Thousands gathered last Saturday at Dundas Square to protest Israeli war crimes and call for an end to the Israeli occupation of Palestine. There were people there from all over Toronto, young and old, and the protestors were as diverse as our beautiful city.
As we can expect, when so many people gather in one place from such diverse backgrounds, an equally diverse array of political positions and priorities begin to emerge, and the political clarity of a mass gathering can begin to waiver.
The young Palestinian organizers of the event did a fantastic job in setting the tone for the event, reminding all those present that we are on stolen, Indigenous land, that the liberation of Palestine also means the liberation all marginalized communities, of Black, Indigenous, Trans and Queer communities from oppression, racism, and settler colonial capitalism.
However, as an anti-Zionist Jew of Turkish and Ashkenazi heritage, I couldn’t help but notice an alternative political discourse seeping in from the crowd, a discourse which is antithetical to the liberation of colonized people everywhere: state-centered nationalism. I happened to be located right behind a group of Turkish protesters, draped in Palestinian keffiyeh’s across their shoulders, wearing Turkish football jersey’s and waving large Turkish flags overhead.
There is a bitter irony to showing up to a protest against colonial occupation bearing the Turkish flag; for many of my Kurdish comrades, the Turkish flag is a painful reminder of the colonial occupation of historic Kurdistan in modern day Turkey’s southeast, a colonial occupation which continues till this day.
In fact, only a year after the deadly Israeli bombardment of Gaza in 2014 nefariously dubbed “Operation Protective Edge,” the Turkish military was engaged in it’s own colonial bombardment of the Kurdish city of Amed (Diyarbakir in it’s Turkish colonial name), killing hundreds of civilians including women and children in an effort to suppress Kurdish demands for national sovereignty.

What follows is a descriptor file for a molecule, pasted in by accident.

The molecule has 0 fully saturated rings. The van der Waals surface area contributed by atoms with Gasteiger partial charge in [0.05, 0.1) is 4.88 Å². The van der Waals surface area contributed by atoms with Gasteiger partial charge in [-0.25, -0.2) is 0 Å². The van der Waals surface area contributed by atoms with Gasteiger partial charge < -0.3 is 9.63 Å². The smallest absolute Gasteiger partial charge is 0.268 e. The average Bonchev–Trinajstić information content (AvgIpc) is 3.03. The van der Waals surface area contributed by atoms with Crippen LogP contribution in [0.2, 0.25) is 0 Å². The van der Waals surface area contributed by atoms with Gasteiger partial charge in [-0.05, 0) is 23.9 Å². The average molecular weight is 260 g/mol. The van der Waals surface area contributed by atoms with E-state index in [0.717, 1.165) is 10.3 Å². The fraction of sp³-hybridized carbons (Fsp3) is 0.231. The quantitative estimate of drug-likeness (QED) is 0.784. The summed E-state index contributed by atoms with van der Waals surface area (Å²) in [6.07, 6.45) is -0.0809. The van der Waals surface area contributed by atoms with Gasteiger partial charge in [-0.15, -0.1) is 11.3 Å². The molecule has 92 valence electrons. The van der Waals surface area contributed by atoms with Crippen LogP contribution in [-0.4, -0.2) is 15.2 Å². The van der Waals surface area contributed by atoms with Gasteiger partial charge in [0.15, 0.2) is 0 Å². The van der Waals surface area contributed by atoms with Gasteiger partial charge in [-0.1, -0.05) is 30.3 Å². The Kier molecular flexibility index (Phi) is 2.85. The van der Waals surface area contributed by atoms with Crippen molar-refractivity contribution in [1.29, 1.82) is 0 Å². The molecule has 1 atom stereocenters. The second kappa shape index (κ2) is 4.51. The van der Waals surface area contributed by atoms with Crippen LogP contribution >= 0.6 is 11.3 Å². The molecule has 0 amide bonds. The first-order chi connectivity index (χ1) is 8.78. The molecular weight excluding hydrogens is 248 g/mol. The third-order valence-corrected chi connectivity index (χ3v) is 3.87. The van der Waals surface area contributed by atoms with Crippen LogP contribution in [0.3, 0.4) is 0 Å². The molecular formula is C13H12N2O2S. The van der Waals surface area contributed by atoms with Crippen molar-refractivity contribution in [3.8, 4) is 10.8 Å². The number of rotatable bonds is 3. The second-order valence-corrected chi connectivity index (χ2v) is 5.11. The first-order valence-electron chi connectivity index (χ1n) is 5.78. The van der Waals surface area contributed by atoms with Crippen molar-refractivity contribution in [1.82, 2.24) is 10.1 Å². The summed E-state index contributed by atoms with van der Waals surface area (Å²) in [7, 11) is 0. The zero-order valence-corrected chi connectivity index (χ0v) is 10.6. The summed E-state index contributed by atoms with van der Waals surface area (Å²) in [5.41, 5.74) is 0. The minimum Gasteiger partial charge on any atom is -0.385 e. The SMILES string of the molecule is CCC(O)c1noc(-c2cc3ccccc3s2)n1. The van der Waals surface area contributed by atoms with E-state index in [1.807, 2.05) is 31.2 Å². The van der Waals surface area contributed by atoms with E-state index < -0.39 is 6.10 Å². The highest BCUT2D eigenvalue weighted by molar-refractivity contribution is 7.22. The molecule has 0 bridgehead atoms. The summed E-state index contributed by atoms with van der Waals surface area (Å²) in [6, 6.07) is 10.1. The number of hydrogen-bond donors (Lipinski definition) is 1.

Turkey is not particularly unique in its history of dispossession and the colonial domination of indigenous ethnic minorities. We find similar histories of atrocities and ethnic cleansing campaigns across the Middle East and South Asia, in Iran, Syria, Sri Lanka, Bangladesh. These ethnic state-building campaigns require the suppression and attempted erasure of Indigenous and minority cultures, languages, and populations.
For those of us from the Middle East and Asia with complicated colonial histories, the growing momentum of international solidarity with occupied Palestine is an opportunity to take a cold, hard, critical look at our own colonial histories, to strengthen our commitment to solidarity with colonized people everywhere, even if it means indicting our own national mythologies.
The struggle for the liberation of Palestine is not about Muslims vs. Jews, East vs. West, or other monolithic caricatures. The revolutionary Palestinian struggle is about the liberation of all those suffering under colonial domination, it is the struggle of the Occupied, the struggle of all those resisting erasure and suppression. It is the struggle of the Kurds in Turkey, Iran, Syria, and Iraq, it is the struggle of Eelam Tamils in Sri Lanka, the struggle of the Indigenous peoples of the so called Americas.
The revolutionary liberation of Palestine necessitates the unambiguous collapse of all forces of oppression and domination. The liberation of Palestine will interrogate all structures of settler colonial violence, and demand an accounting. Not one stone of settler colonial nationalism will remain untouched, untested. From the River to the Sea, Palestine, the Occupied, will be Free.
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